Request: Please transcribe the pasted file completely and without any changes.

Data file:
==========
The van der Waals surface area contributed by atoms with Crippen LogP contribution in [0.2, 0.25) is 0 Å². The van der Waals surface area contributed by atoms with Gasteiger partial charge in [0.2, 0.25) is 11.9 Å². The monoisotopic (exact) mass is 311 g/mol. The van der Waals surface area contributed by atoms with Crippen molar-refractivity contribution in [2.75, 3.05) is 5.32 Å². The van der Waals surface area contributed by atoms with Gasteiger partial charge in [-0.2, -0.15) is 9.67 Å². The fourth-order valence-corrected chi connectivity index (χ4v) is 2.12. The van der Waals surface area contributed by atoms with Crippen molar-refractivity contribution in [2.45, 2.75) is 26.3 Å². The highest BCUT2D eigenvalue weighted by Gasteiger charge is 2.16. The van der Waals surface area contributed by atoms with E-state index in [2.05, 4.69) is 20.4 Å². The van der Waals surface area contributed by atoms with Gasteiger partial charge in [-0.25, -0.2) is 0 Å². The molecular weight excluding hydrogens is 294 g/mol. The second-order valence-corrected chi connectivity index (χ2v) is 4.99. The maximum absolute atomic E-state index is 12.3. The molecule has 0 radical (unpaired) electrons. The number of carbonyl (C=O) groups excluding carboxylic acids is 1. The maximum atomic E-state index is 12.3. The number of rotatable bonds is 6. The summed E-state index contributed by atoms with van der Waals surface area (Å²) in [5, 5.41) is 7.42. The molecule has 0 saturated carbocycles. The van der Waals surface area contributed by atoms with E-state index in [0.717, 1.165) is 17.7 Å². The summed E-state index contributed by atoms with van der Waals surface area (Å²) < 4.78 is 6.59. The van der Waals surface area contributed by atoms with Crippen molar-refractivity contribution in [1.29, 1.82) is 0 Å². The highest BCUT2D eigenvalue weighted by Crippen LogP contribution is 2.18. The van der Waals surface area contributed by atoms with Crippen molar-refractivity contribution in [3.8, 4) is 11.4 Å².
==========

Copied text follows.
The van der Waals surface area contributed by atoms with Crippen LogP contribution in [0.2, 0.25) is 0 Å². The van der Waals surface area contributed by atoms with Gasteiger partial charge in [0.2, 0.25) is 11.9 Å². The monoisotopic (exact) mass is 311 g/mol. The van der Waals surface area contributed by atoms with Crippen molar-refractivity contribution in [2.75, 3.05) is 5.32 Å². The van der Waals surface area contributed by atoms with Gasteiger partial charge in [-0.2, -0.15) is 9.67 Å². The fourth-order valence-corrected chi connectivity index (χ4v) is 2.12. The van der Waals surface area contributed by atoms with Crippen molar-refractivity contribution in [2.45, 2.75) is 26.3 Å². The highest BCUT2D eigenvalue weighted by Gasteiger charge is 2.16. The van der Waals surface area contributed by atoms with E-state index in [2.05, 4.69) is 20.4 Å². The van der Waals surface area contributed by atoms with Gasteiger partial charge in [-0.25, -0.2) is 0 Å². The molecular weight excluding hydrogens is 294 g/mol. The second-order valence-corrected chi connectivity index (χ2v) is 4.99. The maximum absolute atomic E-state index is 12.3. The molecule has 0 radical (unpaired) electrons. The number of carbonyl (C=O) groups excluding carboxylic acids is 1. The maximum atomic E-state index is 12.3. The number of rotatable bonds is 6. The summed E-state index contributed by atoms with van der Waals surface area (Å²) in [5, 5.41) is 7.42. The molecule has 0 saturated carbocycles. The van der Waals surface area contributed by atoms with E-state index in [0.717, 1.165) is 17.7 Å². The summed E-state index contributed by atoms with van der Waals surface area (Å²) < 4.78 is 6.59. The van der Waals surface area contributed by atoms with Crippen molar-refractivity contribution in [1.29, 1.82) is 0 Å². The highest BCUT2D eigenvalue weighted by Crippen LogP contribution is 2.18. The van der Waals surface area contributed by atoms with Crippen molar-refractivity contribution in [3.8, 4) is 11.4 Å².